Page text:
Facebook and the White House did not respond to a request for comment. The First Amendment pertains to government regulation of speech, not tech giants’ efforts to craft and implement their own policies that seek to prevent harassment and abuse online.
On Thursday, Facebook announced it had permanently banned users including Louis Farrakhan, the founder of the Nation of Islam who has been accused of anti-Semitism, along with far-right figures Milo Yiannopoulos, Laura Loomer and Alex Jones, the founder of Infowars. The tech giant removed their accounts, fan pages and affiliated groups on Facebook as well as its photo-sharing service Instagram, charging that their presence on the social networking sites had become “dangerous.”
In doing so, Facebook pointed to its efforts to remove users who “promote or engage in violence and hate, regardless of ideology." Before its permanent ban, Facebook had taken more limited action targeting users such as Jones, who has threatened journalists and attacked the victims of the 2012 shooting at Sandy Hook Elementary School. Jones and others sharply criticized Facebook for its decision.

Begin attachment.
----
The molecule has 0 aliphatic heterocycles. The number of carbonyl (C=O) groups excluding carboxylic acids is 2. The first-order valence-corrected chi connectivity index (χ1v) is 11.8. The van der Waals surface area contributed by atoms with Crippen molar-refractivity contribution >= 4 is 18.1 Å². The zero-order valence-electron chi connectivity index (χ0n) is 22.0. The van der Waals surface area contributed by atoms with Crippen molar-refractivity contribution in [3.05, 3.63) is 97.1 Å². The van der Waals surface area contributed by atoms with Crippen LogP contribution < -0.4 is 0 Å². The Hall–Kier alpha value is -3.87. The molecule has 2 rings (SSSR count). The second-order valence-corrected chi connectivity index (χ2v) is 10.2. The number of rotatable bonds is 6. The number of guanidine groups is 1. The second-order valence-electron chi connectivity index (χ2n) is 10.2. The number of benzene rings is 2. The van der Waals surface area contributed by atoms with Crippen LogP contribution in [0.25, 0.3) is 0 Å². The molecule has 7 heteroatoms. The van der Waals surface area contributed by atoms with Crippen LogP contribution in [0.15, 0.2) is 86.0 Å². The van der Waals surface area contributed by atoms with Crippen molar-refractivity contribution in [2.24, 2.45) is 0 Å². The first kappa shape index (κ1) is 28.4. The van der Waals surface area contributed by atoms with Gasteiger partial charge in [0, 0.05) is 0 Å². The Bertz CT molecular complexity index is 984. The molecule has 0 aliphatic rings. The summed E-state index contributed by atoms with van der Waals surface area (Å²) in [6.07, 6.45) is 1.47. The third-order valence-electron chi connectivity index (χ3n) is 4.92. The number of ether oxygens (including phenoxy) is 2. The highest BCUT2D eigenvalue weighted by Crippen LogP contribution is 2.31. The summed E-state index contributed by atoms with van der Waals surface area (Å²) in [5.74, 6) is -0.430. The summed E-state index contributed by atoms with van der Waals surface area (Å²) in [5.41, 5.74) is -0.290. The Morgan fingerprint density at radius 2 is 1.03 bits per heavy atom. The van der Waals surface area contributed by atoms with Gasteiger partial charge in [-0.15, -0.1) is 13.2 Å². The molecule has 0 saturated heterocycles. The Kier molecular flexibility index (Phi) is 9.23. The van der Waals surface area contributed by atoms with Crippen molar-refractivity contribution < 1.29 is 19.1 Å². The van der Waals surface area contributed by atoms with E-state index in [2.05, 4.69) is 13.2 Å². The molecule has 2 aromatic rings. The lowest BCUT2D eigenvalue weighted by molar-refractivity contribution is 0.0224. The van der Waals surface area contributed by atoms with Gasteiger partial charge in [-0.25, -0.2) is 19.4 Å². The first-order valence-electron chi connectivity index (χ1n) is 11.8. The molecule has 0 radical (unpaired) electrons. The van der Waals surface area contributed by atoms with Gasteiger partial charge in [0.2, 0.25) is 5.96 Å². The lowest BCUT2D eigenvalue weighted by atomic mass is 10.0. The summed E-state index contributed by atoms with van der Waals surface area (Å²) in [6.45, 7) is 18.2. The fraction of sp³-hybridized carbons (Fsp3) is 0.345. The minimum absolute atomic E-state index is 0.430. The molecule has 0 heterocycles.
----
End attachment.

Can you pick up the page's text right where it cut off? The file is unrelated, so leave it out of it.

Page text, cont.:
For his part, President Trump repeatedly has accused popular social-networking sites of exhibiting political bias, and threatened to regulate Silicon Valley in response. In a private meeting with Twitter CEO Jack Dorsey last month, Trump repeatedly raised his concerns that the company has removed some of his followers, the Post previously reported. Twitter long has maintained that a user’s follower accounts fluctuate in response to its efforts to combat spam on the site and are not politically motivated.
Still, the attacks have resonated among the upper echelons of the Republican Party, even prompting GOP lawmakers to hold a series of hearings over the past two years to probe if Silicon Valley censors right-leaning users and news. Earlier Friday, the president’s son, Donald Trump Jr., fired off his own tweet that appeared to criticize Facebook for removing far-right users.